HARRISBURG -- The Pennsylvania House is expected to return this week to efforts to reduce property taxes, this time with a package of bills that would allow school districts to raise money in other ways.
Property taxes, which provide much of the funding for local schools, are particularly unpopular levies that for years have been the target of attempts at reform. Collection of real estate taxes has risen dramatically, growing from $5.43 billion in 1995-96 to $11.48 billion in 2011-12, according to the state Department of Education.
Lawmakers in 2006 succeeded in passing new limits on how rapidly school districts can increase property tax rates -- though many districts have taken advantage of exceptions -- but efforts to replace the tax on property with statewide increases in sales or income taxes have not come to pass.
Supporters of the legislation headed to the House floor this week say it differs in granting local districts the ability to replace some or all of their property taxes with other funding mechanisms.
"It builds on flexibility," said Rep. Seth Grove, R-York, who sponsored one of the bills. "It doesn't lock in school districts to do any single thing. It provides them the opportunity to say, we want to reduce millage rates, so we have that option."
His proposal would allow school districts to implement an additional earned income tax, mercantile tax (imposed on dealers of goods) or business privilege tax (imposed on providers of services) with the new revenues used to reduce school property taxes.
Another part of the package -- which would require amending the state Constitution, a multi-year process -- would allow local authorities to exclude from taxation the full assessed value of an owner-occupied residential property. Currently, local authorities can exclude up to 50 percent of the median assessed value of homestead properties within the taxing district.
The package of bills cleared the House Finance Committee -- chaired by one of the prime sponsors, Rep. Kerry Benninghoff, R-Centre -- on the first day back from summer recess and has the support of Majority Leader Mike Turzai, R-Bradford Woods.
But it will face a challenge on the floor from supporters of a proposal to eliminate school property taxes statewide and replace the revenue by raising the state personal income tax and sales tax rates, as well as applying the sales tax to products that are currently exempt. Rep. Jim Cox, R-Berks, indicated last week he would attempt to replace one of the bills with his proposal through an amendment on the House floor.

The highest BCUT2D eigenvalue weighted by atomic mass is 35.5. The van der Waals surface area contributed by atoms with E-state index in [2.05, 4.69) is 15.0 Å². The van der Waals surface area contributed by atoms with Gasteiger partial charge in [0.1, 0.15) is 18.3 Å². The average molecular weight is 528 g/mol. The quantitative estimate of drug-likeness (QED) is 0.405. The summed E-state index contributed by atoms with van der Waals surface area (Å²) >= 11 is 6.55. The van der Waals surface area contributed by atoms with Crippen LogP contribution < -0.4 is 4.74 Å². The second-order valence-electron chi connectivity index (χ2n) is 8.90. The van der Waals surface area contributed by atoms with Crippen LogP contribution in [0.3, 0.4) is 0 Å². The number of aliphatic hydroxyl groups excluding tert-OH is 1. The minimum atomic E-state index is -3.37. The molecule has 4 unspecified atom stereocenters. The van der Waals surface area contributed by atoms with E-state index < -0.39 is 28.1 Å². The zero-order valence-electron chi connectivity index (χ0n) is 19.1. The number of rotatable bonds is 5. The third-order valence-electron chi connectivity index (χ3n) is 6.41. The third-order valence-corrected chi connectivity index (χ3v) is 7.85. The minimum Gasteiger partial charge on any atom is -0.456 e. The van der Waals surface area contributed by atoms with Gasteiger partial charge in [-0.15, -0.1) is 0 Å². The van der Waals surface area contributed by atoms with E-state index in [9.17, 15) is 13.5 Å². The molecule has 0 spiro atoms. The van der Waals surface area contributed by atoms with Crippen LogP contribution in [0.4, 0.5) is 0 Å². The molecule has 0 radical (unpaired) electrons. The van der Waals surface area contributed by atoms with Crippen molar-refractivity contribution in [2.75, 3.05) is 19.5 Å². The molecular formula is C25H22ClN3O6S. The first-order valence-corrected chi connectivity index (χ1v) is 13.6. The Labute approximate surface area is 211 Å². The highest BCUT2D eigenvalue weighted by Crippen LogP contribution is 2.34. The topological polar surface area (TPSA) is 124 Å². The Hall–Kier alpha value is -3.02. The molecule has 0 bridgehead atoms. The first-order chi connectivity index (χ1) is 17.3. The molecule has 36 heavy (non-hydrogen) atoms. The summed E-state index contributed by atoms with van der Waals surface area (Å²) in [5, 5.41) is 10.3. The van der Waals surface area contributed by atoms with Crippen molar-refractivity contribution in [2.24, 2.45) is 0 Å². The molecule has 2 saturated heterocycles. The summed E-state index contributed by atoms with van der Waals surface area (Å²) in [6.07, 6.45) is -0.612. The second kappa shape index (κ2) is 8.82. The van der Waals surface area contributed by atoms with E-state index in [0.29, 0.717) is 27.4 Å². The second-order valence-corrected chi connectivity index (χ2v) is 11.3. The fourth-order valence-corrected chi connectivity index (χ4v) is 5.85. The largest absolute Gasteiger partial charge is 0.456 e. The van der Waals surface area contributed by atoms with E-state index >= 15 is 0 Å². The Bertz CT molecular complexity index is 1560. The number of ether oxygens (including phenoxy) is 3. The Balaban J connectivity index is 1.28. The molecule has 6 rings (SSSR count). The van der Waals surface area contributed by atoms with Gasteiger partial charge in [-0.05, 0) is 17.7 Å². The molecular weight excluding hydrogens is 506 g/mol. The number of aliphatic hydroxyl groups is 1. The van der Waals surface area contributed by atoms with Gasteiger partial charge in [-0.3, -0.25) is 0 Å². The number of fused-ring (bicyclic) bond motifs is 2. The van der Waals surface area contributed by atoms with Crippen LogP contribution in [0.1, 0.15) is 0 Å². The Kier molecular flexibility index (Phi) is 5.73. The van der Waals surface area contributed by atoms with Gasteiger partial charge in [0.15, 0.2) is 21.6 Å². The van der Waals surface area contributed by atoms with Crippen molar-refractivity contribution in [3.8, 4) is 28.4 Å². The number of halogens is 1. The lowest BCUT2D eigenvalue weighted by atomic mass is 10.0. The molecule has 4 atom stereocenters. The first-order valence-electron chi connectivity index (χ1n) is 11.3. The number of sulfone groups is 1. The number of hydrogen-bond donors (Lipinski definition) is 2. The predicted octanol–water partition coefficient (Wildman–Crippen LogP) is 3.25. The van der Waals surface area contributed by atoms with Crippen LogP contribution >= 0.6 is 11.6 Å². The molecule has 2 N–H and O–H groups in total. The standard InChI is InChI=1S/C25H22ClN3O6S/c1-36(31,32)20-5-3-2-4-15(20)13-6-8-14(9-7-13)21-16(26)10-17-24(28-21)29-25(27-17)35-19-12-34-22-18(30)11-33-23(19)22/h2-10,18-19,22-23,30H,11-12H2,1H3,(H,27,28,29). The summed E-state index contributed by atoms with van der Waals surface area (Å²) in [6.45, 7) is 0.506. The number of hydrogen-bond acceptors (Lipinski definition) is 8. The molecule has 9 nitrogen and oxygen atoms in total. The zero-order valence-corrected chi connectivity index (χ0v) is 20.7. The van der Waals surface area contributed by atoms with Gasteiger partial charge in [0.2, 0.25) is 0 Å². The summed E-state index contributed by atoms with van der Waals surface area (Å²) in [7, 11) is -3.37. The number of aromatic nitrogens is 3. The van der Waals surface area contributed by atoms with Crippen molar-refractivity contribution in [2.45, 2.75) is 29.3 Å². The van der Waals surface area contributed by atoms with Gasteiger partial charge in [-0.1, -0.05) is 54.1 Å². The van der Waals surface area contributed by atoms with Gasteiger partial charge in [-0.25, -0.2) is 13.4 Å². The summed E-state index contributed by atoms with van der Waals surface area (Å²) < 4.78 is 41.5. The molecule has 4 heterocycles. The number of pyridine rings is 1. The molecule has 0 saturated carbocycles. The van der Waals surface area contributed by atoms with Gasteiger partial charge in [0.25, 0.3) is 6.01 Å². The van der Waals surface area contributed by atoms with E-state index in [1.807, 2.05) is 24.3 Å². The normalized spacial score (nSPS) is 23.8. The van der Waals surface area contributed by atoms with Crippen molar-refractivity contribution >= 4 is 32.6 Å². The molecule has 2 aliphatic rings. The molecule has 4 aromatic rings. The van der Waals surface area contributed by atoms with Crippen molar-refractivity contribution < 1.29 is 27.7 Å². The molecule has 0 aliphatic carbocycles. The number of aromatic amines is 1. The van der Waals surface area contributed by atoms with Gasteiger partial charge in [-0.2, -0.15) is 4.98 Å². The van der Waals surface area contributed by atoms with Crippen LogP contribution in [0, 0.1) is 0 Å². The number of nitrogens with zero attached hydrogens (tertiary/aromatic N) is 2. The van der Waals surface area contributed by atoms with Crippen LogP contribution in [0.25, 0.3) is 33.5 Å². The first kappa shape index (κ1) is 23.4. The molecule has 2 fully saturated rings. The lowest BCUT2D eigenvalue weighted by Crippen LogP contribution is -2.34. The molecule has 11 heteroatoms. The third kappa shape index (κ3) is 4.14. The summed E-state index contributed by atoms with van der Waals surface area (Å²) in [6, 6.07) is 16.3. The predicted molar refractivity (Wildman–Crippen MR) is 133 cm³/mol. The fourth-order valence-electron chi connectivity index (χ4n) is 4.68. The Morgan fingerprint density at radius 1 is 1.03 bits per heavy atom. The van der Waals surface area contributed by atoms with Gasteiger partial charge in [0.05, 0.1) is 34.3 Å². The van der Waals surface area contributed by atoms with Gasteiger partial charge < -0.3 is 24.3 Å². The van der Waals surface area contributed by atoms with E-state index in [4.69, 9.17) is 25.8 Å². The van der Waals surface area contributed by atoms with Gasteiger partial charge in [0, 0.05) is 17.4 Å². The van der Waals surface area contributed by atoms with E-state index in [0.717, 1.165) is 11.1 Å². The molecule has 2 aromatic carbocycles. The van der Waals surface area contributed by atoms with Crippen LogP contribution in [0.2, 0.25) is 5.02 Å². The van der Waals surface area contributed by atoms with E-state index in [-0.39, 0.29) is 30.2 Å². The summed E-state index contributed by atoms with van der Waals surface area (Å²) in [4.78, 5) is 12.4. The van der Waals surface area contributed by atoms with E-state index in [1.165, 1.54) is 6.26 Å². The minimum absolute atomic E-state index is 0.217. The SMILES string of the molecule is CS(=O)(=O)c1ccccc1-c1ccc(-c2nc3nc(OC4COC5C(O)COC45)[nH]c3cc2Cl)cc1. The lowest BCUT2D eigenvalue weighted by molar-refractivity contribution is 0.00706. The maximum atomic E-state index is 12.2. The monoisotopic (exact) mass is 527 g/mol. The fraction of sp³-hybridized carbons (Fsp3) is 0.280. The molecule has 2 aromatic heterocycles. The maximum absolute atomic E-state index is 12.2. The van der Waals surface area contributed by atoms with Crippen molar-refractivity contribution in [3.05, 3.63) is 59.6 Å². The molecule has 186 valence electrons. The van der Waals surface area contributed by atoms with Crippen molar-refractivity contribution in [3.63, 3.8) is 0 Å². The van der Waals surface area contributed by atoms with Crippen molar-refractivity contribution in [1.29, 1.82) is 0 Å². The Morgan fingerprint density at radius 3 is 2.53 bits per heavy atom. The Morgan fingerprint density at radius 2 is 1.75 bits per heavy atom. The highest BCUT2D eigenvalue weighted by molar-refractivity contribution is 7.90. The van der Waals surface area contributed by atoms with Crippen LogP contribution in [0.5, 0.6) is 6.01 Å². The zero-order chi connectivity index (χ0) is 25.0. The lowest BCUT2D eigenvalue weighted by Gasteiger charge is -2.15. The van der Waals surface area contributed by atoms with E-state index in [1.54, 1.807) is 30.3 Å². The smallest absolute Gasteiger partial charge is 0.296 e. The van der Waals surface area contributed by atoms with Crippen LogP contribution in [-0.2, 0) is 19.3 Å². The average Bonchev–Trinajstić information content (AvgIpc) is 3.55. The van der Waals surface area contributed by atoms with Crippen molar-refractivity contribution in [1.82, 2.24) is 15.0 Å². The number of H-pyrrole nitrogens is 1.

Steve Miskin, a spokesman for Mr. Turzai, said there are concerns that having the state collect and distribute school revenues would make it a "super school board" and lead to a loss of local control in education.
In 2011-12, statewide real estate tax collections accounted for 43 percent of total revenue for public schools, according to the Department of Education.
A number of business groups last week sent House members a letter opposing both Mr. Grove's and Mr. Cox's proposals. The Pennsylvania Chamber of Business and Industry, the Pennsylvania Retailers' Association and others questioned how the bills would affect business taxes.
"These different pieces of legislation that are under consideration now, they would shift costs onto employers and make it an even tougher business climate," said David Taylor, executive director of the Pennsylvania Manufacturers' Association.
The Pennsylvania Association of School Business Officials has lobbied against the full elimination of school property taxes, which it told House Finance Committee members in a letter last week would have a negative financial impact on school districts and taxpayers. The group urged lawmakers to reconsider how the state funds K-12 public education as part of any property tax discussion.
House Democrats have varied views on the property tax proposals but will argue on the floor that increases have been caused by inadequate state funding, said spokesman Bill Patton.
"Those property tax increases as a result of budget cuts from the state have turned up the volume on this conversation," he said. "But the root cause is the state's lack of commitment to fund education."
In the Senate, Republican spokesman Erik Arneson said the caucus has not discussed the specific House proposals but would like to address property taxes this fall. He said a proposal to freeze property taxes for senior citizens has significant support in the Senate.
A spokesman for Gov. Tom Corbett said the governor is committed to finding ways to alleviate property tax burdens and will work with the Legislature to determine how the proposals would affect the economy. The spokesman, Eric Shirk, said legislators also should consider ways to relieve the burden on senior citizens, such as by growing the state lottery fund.
Karen Langley: firstname.lastname@example.org or 1-717-787-2141.